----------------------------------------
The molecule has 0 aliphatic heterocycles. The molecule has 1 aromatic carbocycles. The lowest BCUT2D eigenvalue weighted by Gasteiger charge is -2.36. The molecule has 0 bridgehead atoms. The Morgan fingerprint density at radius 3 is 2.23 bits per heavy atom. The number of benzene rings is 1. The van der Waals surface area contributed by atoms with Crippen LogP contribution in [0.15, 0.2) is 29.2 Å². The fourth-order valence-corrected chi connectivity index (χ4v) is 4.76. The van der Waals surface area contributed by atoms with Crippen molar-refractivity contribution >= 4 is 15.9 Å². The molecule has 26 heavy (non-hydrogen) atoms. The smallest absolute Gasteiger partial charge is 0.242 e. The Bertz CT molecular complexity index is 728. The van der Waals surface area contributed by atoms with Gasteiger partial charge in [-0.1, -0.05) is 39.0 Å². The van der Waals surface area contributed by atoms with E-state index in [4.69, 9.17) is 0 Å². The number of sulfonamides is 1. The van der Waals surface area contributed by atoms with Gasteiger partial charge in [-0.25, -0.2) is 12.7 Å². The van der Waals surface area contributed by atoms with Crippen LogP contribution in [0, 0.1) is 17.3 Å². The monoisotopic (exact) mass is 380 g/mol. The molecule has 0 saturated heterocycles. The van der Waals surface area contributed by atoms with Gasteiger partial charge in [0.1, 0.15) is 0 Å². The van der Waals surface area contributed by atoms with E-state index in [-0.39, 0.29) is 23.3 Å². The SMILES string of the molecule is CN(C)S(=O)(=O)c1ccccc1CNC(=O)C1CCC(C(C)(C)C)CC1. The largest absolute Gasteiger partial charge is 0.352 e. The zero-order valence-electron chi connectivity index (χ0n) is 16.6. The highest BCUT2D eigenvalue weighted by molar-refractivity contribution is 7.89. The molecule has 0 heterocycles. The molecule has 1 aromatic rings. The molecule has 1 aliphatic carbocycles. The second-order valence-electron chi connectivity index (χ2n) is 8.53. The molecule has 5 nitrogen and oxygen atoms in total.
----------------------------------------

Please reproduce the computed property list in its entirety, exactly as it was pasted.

The molecule has 0 aliphatic heterocycles. The molecule has 1 aromatic carbocycles. The lowest BCUT2D eigenvalue weighted by Gasteiger charge is -2.36. The molecule has 0 bridgehead atoms. The Morgan fingerprint density at radius 3 is 2.23 bits per heavy atom. The number of benzene rings is 1. The van der Waals surface area contributed by atoms with Crippen LogP contribution in [0.15, 0.2) is 29.2 Å². The fourth-order valence-corrected chi connectivity index (χ4v) is 4.76. The van der Waals surface area contributed by atoms with Crippen molar-refractivity contribution >= 4 is 15.9 Å². The molecule has 26 heavy (non-hydrogen) atoms. The smallest absolute Gasteiger partial charge is 0.242 e. The Bertz CT molecular complexity index is 728. The van der Waals surface area contributed by atoms with Gasteiger partial charge in [-0.1, -0.05) is 39.0 Å². The van der Waals surface area contributed by atoms with E-state index in [4.69, 9.17) is 0 Å². The number of sulfonamides is 1. The van der Waals surface area contributed by atoms with Gasteiger partial charge in [-0.25, -0.2) is 12.7 Å². The van der Waals surface area contributed by atoms with Crippen LogP contribution in [0, 0.1) is 17.3 Å². The monoisotopic (exact) mass is 380 g/mol. The molecule has 0 saturated heterocycles. The van der Waals surface area contributed by atoms with Gasteiger partial charge in [0.1, 0.15) is 0 Å². The van der Waals surface area contributed by atoms with E-state index in [-0.39, 0.29) is 23.3 Å². The SMILES string of the molecule is CN(C)S(=O)(=O)c1ccccc1CNC(=O)C1CCC(C(C)(C)C)CC1. The largest absolute Gasteiger partial charge is 0.352 e. The zero-order valence-electron chi connectivity index (χ0n) is 16.6. The highest BCUT2D eigenvalue weighted by molar-refractivity contribution is 7.89. The molecule has 0 heterocycles. The molecule has 1 aromatic rings. The molecule has 1 aliphatic carbocycles. The second-order valence-electron chi connectivity index (χ2n) is 8.53. The molecule has 5 nitrogen and oxygen atoms in total.